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CRIME

New York parents sue after county uses son's remains to train dogs

The parents of a western New York man killed in a car crash are suing county officials after the coroner there took a piece of their son's body for use in a dog-training exercise.

Roger Dunn, 32, died April 13, 2012, in an auto wreck in Cambria.

After his death, Niagara County Coroner Russell Jackman gave some tissue from the crash scene to a volunteer fire chief who was training a dog to sniff out human remains.

 Both men later resigned and pleaded guilty to misdemeanors over their conduct. They also apologized.

Each was fined $1,000 and ordered to perform 100 hours of community service with the Society for the Prevention of Cruelty to Animals and write letters of apology to the Dunns.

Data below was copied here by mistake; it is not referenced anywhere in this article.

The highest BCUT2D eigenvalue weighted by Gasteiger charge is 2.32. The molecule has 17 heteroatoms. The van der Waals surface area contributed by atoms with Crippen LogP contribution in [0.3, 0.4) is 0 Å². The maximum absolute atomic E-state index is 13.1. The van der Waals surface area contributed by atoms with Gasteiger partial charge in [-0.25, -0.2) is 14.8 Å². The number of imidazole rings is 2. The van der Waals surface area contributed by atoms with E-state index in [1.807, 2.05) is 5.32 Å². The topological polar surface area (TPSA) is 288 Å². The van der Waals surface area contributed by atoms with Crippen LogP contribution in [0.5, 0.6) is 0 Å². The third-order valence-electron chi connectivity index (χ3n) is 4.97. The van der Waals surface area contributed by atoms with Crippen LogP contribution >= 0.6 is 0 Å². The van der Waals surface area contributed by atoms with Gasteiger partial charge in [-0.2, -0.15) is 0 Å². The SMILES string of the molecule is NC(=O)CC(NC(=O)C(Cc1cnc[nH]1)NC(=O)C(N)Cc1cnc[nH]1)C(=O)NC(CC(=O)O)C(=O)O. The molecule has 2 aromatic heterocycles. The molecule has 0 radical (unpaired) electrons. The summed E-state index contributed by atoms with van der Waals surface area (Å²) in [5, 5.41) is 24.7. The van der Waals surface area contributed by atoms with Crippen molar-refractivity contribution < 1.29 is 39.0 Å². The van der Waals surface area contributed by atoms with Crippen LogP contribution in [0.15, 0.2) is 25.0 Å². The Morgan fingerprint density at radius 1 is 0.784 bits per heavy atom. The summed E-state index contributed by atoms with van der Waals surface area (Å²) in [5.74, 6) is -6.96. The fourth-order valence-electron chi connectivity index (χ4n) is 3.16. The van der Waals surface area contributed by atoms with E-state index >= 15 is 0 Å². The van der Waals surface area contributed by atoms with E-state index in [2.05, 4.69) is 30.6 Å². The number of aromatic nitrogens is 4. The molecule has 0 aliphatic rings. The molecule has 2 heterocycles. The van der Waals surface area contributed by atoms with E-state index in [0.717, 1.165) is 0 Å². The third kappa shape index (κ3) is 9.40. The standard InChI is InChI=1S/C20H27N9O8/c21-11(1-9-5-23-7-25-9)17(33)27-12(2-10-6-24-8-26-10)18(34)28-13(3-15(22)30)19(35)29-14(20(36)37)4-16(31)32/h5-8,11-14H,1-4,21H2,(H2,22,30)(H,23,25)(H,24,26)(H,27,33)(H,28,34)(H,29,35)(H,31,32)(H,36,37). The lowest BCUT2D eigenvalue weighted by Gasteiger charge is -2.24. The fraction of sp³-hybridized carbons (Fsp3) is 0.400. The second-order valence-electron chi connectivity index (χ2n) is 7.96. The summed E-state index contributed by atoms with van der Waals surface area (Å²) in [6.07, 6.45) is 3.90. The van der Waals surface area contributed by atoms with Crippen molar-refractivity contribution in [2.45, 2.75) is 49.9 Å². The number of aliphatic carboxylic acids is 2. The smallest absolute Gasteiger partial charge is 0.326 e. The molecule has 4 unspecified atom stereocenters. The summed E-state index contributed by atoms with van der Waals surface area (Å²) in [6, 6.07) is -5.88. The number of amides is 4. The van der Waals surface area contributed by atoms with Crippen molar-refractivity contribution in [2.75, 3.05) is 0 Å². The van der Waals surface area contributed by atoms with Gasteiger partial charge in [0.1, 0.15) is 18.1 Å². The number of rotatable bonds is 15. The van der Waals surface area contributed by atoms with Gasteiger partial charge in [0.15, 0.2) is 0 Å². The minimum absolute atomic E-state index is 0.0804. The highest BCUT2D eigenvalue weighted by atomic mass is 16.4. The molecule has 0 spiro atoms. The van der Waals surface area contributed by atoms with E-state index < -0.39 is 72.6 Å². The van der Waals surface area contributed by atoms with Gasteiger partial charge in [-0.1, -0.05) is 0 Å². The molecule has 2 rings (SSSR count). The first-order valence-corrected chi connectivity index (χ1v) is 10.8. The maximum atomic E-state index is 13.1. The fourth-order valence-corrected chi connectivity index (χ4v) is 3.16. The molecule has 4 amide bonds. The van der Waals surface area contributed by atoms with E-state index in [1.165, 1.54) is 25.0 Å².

The Buffalo News reports that Dunn's parents, Danny and Anita, filed a lawsuit this week against the county, the former coroner, the ex-chief and the Cambria Volunteer Fire Company.

County officials who investigated the mishandling of the remains had called it a well-intentioned mistake.

Niagara County Sheriff James Voutour said at the time that training dogs with cadavers is standard procedure but added, "There are legal means to obtain cadaver parts. ... They didn't follow those legal guidelines."